“Our biggest problem at Civic Center Park wasn’t the homeless; it was the drug dealing,” said a spokeswoman for the city’s Department of Parks and Recreation.
HealthOne wants to buy part of the campus at the northwest corner of 9th Avenue and Clermont Street but it is unclear if there are any competing bids.
Voters approved the other four components of the $450 million bond effort, and nixed limiting the number of unrelated people that can live at one home.
An initiative to increase Denver’s marijuana tax to provide funding for pandemic research also failed.
An opposing ballot question backed by the developer that owns the former golf course was rejected by Denver voters.
“I’ve never seen a city work so hard so that they don’t have to do the work,” said Garrett Flicker, who spearheaded Initiative 303, after hearing the decision.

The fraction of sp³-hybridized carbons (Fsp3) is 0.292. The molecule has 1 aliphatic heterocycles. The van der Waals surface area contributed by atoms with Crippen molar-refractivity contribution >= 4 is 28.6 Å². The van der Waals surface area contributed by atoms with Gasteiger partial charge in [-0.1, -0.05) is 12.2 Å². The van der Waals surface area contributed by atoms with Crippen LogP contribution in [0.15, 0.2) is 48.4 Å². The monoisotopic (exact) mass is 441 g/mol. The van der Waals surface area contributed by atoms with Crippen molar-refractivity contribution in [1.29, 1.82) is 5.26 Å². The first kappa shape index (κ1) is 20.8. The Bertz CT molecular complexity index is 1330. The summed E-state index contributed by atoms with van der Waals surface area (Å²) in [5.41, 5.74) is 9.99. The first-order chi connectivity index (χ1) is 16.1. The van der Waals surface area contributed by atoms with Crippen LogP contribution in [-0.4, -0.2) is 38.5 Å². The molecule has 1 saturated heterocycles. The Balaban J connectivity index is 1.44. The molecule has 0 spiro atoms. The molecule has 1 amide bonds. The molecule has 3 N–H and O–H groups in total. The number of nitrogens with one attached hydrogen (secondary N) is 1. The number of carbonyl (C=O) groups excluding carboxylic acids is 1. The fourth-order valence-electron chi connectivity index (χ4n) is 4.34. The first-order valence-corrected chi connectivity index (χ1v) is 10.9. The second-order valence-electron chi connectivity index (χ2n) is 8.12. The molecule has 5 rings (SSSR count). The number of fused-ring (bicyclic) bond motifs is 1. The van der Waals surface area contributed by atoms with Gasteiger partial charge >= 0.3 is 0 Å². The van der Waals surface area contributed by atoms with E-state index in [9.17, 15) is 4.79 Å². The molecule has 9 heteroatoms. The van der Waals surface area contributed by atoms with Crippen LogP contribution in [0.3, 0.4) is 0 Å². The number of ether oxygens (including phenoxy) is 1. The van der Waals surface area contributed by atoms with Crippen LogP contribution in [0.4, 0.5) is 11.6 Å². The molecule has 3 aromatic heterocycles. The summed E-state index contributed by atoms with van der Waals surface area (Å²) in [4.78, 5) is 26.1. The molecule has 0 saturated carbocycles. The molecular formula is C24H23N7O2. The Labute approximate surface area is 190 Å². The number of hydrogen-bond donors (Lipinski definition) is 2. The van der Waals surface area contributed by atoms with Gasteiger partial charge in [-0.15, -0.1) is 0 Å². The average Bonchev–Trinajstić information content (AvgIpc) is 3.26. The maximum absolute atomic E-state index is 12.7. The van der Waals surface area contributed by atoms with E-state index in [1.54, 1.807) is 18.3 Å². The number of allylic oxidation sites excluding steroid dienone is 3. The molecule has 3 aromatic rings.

The city seeks “a mixture of shelter and permanent housing” and is looking for teams with documented property ownership.
Denver seeks to nullify the portion requiring it to respond to complaints within 72 hours or risk being sued. No ruling had been issued as of 8 p.m. Sunday.
“This is not being done with a scalpel; it’s being done with a sledgehammer,” said Denver Councilwoman Kendra Black. She warned that prohibition never works.
“What we are going to do is a case-by-case, restaurant-by-restaurant, bar-by-bar assessment of what is possible,” Mayor Michael Hancock said Tuesday.